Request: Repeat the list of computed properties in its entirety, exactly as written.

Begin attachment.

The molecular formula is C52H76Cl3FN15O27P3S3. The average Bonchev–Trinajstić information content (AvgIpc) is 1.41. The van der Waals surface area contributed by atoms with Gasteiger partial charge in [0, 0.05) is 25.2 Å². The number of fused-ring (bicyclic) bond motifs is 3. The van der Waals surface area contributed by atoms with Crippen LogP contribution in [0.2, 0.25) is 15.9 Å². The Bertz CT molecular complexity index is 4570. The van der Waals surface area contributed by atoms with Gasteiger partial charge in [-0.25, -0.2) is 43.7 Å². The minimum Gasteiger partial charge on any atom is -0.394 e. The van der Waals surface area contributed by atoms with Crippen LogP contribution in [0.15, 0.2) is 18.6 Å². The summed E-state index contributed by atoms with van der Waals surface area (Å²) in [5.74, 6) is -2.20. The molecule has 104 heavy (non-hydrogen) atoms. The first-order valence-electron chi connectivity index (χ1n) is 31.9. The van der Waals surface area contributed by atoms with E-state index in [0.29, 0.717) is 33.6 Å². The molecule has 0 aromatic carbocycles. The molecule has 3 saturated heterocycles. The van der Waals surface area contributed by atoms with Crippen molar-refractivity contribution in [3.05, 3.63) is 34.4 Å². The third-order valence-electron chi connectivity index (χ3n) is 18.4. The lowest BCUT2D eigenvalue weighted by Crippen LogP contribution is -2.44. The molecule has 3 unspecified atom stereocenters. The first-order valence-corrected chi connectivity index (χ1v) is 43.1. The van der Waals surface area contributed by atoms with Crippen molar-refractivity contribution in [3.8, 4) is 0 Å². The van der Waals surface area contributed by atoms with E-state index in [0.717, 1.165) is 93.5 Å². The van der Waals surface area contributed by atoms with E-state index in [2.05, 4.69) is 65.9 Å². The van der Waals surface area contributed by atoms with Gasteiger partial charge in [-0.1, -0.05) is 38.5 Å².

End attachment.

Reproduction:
The molecular formula is C52H76Cl3FN15O27P3S3. The average Bonchev–Trinajstić information content (AvgIpc) is 1.41. The van der Waals surface area contributed by atoms with Gasteiger partial charge in [0, 0.05) is 25.2 Å². The number of fused-ring (bicyclic) bond motifs is 3. The van der Waals surface area contributed by atoms with Crippen LogP contribution in [0.2, 0.25) is 15.9 Å². The Bertz CT molecular complexity index is 4570. The van der Waals surface area contributed by atoms with Gasteiger partial charge in [-0.25, -0.2) is 43.7 Å². The minimum Gasteiger partial charge on any atom is -0.394 e. The van der Waals surface area contributed by atoms with Crippen LogP contribution in [0.15, 0.2) is 18.6 Å². The summed E-state index contributed by atoms with van der Waals surface area (Å²) in [5.74, 6) is -2.20. The molecule has 104 heavy (non-hydrogen) atoms. The first-order valence-electron chi connectivity index (χ1n) is 31.9. The van der Waals surface area contributed by atoms with E-state index in [0.29, 0.717) is 33.6 Å². The molecule has 0 aromatic carbocycles. The molecule has 3 saturated heterocycles. The van der Waals surface area contributed by atoms with Crippen molar-refractivity contribution in [3.05, 3.63) is 34.4 Å². The third-order valence-electron chi connectivity index (χ3n) is 18.4. The lowest BCUT2D eigenvalue weighted by Crippen LogP contribution is -2.44. The molecule has 3 unspecified atom stereocenters. The first-order valence-corrected chi connectivity index (χ1v) is 43.1. The van der Waals surface area contributed by atoms with Crippen molar-refractivity contribution in [3.8, 4) is 0 Å². The van der Waals surface area contributed by atoms with E-state index in [0.717, 1.165) is 93.5 Å². The van der Waals surface area contributed by atoms with E-state index in [2.05, 4.69) is 65.9 Å². The van der Waals surface area contributed by atoms with Gasteiger partial charge in [-0.1, -0.05) is 38.5 Å².